Author Topic: Plastic Dial Repair  (Read 1058 times)

Duncan

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Plastic Dial Repair
« on: September 02, 2018, 03:37:41 PM »
Last spring I bought a 5H64 Lorraine at a flea market for a very reasonable price.  The clock is very needy and has a lot of problems to fix.  However, the one problem that is the most difficult is a crack between 9 and 10 on the plastic dial.  I will try to post a photo, but it would appear my photos are bigger than allowed by the web site...maybe I can use my old camera instead of my cell phone, so photos to follow.

Anyway...I have some questions for those on the forum who might be wise in the ways of restoration!  These are:

1.  What glue/adhesive should I use to seal the crack?  Devcon epoxy?  Other?  I assume I would apply this from the back to avoid smear on the clear part of the plastic dial?

2.  To clean the dial, should I wash it in detergent (Dawn)?  Could I dip it in an ultrasonic cleaner...or is that too aggressive?  I'm concerned about water/cleaner getting between the clear plastic and the embossed dial face.  Anyone done this before?

3.  Just to give you all a laugh...anyone out there have an intact dial face they would part with?  (I know...you can stop laughing now!).

I am looking foward to the suggestions from the forum!

Much thanks!

Larry

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Re: Plastic Dial Repair
« Reply #1 on: September 02, 2018, 03:46:57 PM »
I think that one needs to be very careful cleaning these dials.  It is probably very easy to wash the numbers and logo off the dial.  Also, the dial is celluloid which absorbs water.  I would therefore strongly advise against washing.  Some gentle cleaning with a tiny amount of liquid and a soft cotton cloth or a melamine foam sponge should work, but avoid the numbers and logo, etc..  Some careful polishing with Novus polish or Scratch-X should shine up the dial after it is cleaned.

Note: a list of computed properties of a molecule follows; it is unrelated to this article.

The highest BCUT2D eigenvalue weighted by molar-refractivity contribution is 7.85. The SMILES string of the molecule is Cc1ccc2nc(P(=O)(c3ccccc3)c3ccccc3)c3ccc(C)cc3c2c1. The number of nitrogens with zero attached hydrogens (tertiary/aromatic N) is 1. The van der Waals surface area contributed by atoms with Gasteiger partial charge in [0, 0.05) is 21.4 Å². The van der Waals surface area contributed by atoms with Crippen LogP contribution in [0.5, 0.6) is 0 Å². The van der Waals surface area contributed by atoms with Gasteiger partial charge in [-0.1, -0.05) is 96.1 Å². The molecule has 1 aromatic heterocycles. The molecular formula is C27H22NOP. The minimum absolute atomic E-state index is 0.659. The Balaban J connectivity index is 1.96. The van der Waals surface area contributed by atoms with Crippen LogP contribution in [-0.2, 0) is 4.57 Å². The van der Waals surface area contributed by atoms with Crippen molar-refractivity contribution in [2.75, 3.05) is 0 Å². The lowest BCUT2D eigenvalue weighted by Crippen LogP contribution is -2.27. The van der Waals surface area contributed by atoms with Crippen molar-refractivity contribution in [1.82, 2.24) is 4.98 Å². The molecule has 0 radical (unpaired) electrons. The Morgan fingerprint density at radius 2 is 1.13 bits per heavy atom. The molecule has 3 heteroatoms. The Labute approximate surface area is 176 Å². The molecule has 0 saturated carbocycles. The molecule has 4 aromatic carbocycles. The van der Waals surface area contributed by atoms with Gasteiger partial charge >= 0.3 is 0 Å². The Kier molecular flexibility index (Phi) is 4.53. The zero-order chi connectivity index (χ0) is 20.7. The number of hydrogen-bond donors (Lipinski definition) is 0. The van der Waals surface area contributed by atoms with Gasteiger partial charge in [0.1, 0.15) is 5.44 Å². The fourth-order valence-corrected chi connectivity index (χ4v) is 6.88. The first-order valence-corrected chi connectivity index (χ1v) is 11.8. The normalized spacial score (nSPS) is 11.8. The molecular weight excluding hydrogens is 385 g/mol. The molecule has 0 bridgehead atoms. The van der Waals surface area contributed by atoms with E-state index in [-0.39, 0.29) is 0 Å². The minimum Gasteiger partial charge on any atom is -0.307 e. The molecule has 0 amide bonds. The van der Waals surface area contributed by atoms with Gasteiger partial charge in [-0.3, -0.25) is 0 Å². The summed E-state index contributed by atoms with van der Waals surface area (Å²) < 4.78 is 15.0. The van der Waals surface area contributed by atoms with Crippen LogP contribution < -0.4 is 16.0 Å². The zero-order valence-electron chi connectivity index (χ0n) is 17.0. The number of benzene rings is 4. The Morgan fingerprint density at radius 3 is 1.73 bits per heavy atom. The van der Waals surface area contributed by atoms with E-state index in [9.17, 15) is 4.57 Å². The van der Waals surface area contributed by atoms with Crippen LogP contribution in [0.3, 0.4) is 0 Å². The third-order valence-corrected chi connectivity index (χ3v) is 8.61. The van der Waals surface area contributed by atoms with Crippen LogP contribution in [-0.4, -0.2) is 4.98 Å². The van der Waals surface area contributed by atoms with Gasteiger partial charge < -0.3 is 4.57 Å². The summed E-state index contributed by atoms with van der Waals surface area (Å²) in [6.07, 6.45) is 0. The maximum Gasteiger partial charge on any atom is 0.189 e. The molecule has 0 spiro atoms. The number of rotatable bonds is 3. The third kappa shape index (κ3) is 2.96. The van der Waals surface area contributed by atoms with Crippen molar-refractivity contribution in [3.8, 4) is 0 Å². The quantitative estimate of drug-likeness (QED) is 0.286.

As far as closing the crack, I would use cyanoacrylate super glue in tiny amounts from the back side.

Good Luck and be Careful!


Larry

Duncan

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Re: Plastic Dial Repair
« Reply #2 on: September 02, 2018, 04:28:15 PM »
OK...here are the photos!

Duncan

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Re: Plastic Dial Repair
« Reply #3 on: September 02, 2018, 04:40:46 PM »
Larry,

Thanks!  I have been properly cautioned!  Novus it will be!!!

Anyone else with opinions about the use of Superglu vs. Devcon...or other?


cable ulysses

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Re: Plastic Dial Repair
« Reply #4 on: September 02, 2018, 04:43:34 PM »
Also, be aware that these are extremely brittle.  It's already cracked halfway.  Any substantial pressure on the dial during cleaning is likely to break it in half...that's what I'd worry about.  As suggested, a thick CA from the rear may stabilize the existing crack and get it quite presentable.  Less is more on this one.  Hold your breath and don't start breathing until the clock is re-assembled and the dial is back where it belongs.

Kid Clock

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Re: Plastic Dial Repair
« Reply #5 on: September 02, 2018, 06:24:52 PM »
Don't touch it...

I had a Luxor plastic face of similar design/manufacturing process.  I fiddled with it until it was garbage and I replaced it with a metal face.   (The Luxor came in both versions...)  I also remember Pappy bemoaning the cracking of a Warburton face of similar design while trying to "improve" it...


Enjoy what you got, that face is super cool.   @@*

Duncan

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Re: Plastic Dial Repair
« Reply #6 on: September 02, 2018, 09:20:42 PM »
Guys,

Thanks for the advice.  I think the material on this dial is different than the Luxor style dial.  Surprisingly, the plastic is still reasonably flexible, and does not appear to want to crack further.  I've tried to figure out what happened here...it looks like the initial point of cracking started right at the point where the set knob sits in the front plate of the movement.  So, the set knob may have been the initial cause.  When I get the movement apart, I will make sure this is flush and not protruding.

On the Cyanoacrylate (CA), I think I will go carefully with small drops as suggested by Larry, at first.  If the CA is compatible with the dial plastic...from the rear...I will move to a thicker coat to stabilize the crack.  Does this sound like a plan?